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The role of epidemics in the demographic collapse of the Amerindians in Mexico and Andean America after the arrival of the Spanish is discussed. Ernst Mayr's categories of ultimate (or evolutionary) and proximal (or functional) causes are used to argue that ultimate causes, such as genetics, which gave the Spanish immunological resistance, were manifested in a very stratified setting, triggering the destruction of the Incas and Aztecs. Recent interpretations of colonization have played down the importance of epidemics or combined them with social, economic, and political factors, interpreted here as proximate causes. We understand that only by articulating these two categories can the importance of epidemics in the Spanish conquest of Latin America be understood.
This article was published in the following journal.
Name: Historia, ciencias, saude--Manguinhos
The investigation of the lymphatic system has a very long and intriguing history, with several medical figures which brought important contributions. Work on the lymphatic system began in the 17th cen...
Although the Andes have long been occupied by people, habitat loss, fragmentation through deforestation, and other human activities such as introduction of invasive species have increased drastically ...
In June of 1866, the empress Carlota founded the Maternity House in the Department of Secret Births at the Hospice of the Poor. Upon the reinstatement of a republican government, Dr. Ramon Pacheco was...
The roles of dispersal and recruitment have long been a focal point in ecology and conservation. The adopted migrant hypothesis proposes a life history in which social learning transmits migratory kno...
To keep record of the knowledge and use of information of the different food labels on industrialized products in Mexico.
This is a first-in-human, open-label, dose escalation and expansion, 2-part study to determine the safety, tolerability, and maximum tolerated dose of Andes-1537 for Injection in patients ...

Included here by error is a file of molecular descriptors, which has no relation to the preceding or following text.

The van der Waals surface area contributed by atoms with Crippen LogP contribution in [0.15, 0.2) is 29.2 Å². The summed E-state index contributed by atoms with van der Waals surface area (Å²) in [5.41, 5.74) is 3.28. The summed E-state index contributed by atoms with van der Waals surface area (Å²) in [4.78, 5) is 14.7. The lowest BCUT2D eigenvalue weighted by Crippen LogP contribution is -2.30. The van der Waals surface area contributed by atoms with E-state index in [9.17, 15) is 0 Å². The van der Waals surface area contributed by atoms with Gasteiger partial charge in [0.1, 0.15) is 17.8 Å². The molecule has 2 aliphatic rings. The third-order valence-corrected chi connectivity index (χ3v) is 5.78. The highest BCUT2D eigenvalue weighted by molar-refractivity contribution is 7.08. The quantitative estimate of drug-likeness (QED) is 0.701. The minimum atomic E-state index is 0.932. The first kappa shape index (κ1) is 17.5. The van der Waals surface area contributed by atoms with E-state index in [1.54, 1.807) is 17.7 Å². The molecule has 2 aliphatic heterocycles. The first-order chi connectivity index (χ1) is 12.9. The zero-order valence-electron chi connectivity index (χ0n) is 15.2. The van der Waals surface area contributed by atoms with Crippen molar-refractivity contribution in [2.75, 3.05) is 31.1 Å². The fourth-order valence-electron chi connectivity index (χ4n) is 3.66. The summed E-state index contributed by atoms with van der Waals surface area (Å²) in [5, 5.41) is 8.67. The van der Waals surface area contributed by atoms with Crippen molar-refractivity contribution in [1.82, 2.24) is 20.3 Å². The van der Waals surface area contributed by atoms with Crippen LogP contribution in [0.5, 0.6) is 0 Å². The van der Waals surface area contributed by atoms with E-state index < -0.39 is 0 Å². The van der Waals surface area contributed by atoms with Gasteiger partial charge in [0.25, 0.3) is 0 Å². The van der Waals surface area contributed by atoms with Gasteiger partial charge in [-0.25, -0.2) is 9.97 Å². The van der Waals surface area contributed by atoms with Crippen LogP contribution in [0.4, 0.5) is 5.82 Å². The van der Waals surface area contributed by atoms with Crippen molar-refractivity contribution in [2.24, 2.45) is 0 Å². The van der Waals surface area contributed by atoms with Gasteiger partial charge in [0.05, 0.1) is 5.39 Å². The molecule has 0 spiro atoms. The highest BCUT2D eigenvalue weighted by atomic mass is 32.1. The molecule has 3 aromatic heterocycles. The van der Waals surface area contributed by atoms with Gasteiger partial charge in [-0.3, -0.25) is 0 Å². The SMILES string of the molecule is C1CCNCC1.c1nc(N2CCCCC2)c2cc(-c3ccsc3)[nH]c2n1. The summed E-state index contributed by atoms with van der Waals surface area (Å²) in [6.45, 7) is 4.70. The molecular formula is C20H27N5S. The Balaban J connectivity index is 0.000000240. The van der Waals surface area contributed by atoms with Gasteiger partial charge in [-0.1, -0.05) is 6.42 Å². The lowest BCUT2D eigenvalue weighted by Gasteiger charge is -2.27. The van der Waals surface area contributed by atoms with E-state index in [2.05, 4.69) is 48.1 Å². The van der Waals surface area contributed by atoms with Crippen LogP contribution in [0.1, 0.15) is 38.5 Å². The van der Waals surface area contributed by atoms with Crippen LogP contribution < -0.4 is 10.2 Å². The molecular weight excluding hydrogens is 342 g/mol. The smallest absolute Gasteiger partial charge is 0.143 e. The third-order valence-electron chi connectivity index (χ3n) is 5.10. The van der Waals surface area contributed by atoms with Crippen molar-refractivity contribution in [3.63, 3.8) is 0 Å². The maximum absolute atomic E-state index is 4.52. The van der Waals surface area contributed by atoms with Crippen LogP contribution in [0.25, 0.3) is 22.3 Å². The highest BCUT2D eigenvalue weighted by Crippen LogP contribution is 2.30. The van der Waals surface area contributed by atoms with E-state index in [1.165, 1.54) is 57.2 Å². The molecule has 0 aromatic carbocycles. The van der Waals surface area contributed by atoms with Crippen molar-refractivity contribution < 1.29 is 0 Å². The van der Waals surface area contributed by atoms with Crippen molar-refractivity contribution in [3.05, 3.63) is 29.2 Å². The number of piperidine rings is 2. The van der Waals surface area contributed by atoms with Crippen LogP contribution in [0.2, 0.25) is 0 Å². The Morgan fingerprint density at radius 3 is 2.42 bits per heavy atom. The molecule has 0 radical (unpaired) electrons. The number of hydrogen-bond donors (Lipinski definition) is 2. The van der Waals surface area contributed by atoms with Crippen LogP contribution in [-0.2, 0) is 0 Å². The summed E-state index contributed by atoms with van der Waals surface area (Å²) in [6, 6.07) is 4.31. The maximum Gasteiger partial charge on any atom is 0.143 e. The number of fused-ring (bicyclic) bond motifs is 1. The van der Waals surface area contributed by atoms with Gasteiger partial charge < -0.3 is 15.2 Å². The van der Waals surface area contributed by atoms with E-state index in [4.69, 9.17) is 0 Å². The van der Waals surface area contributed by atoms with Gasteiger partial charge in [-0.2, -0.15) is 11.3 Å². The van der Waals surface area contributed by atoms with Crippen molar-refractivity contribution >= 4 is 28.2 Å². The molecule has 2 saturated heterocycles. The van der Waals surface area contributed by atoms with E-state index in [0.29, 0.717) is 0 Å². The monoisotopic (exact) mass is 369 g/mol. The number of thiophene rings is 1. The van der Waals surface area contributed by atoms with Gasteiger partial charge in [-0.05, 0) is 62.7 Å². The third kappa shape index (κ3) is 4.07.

Lung isolation technique and one-lung ventilation (OLV) are the mainstays of thoracic anesthesia. Two principal lung isolation techniques are mainly use by clinicians, the double lumen tub...
This will be a retrospective cohort study comparing women obtaining an abortion in New Mexico and living in Texas and women obtaining an abortion in New Mexico and living in New Mexico .
Epidemics and infectious diseases in general, punctuate much of the activity of an emergency service. The impact of winter infections is particularly important to vulnerable populations su...
TROPICS1 is a randomized, observer-blind, active comparator-controlled, multi-center, Phase IV trial in 200 participants aged ≥65 years. The control group will receive a standard dose li...
An island in the Lesser Antilles in the West Indies. It is chiefly of coral formation with no good harbors and only small streams. It was probably discovered by the Portuguese in the sixteenth century. The name was given by 16th-century Spanish explorers from barbados, the plural for "bearded", with reference to the beard-like leaves or trails of moss on the trees that grew there in abundance. (From Webster's New Geographical Dictionary, 1988, p116 & Room, Brewer's Dictionary of Names, 1992, p49)
Surgical treatment of pulmonary tuberculosis whereby the lung is totally or partially, temporarily or permanently, immobilized. The procedure was based on the popular concept that collapsing the affected portion of a tuberculous lung allowed the infected area to rest and thereby recover. At the beginning of the 20th century artificially induced pneumothorax (PNEUMOTHORAX, ARTIFICIAL) was popular. Later a variety of other techniques was used to encourage collapse of the infected portion of the lung: unilateral phrenic nerve division, PNEUMONOLYSIS, pneumoperitoneum (PNEUMOPERITONEUM, ARTIFICIAL), and THORACOPLASTY. Collapse therapy has declined since the advent of antitubercular chemotherapy. (Stedman, 25th ed; from Sabiston Jr, Textbook of Surgery, 14th ed, p1733-4)
Strains of Neisseria meningitidis responsible for most outbreaks of meningococcal disease in Western Europe and the United States in the first half of the 20th century. They continue to be a major cause of disease in Asia and Africa, and especially localized epidemics in Sub-Sahara Africa.
A species of ALPHAVIRUS causing encephalomyelitis in Equidae and humans. The virus ranges along the Atlantic seaboard of the United States and Canada and as far south as the Caribbean, Mexico, and parts of Central and South America. Infections in horses show a mortality of up to 90 percent and in humans as high as 80 percent in epidemics.
The sudden collapse and disappearance or diminution of a colony of organisms.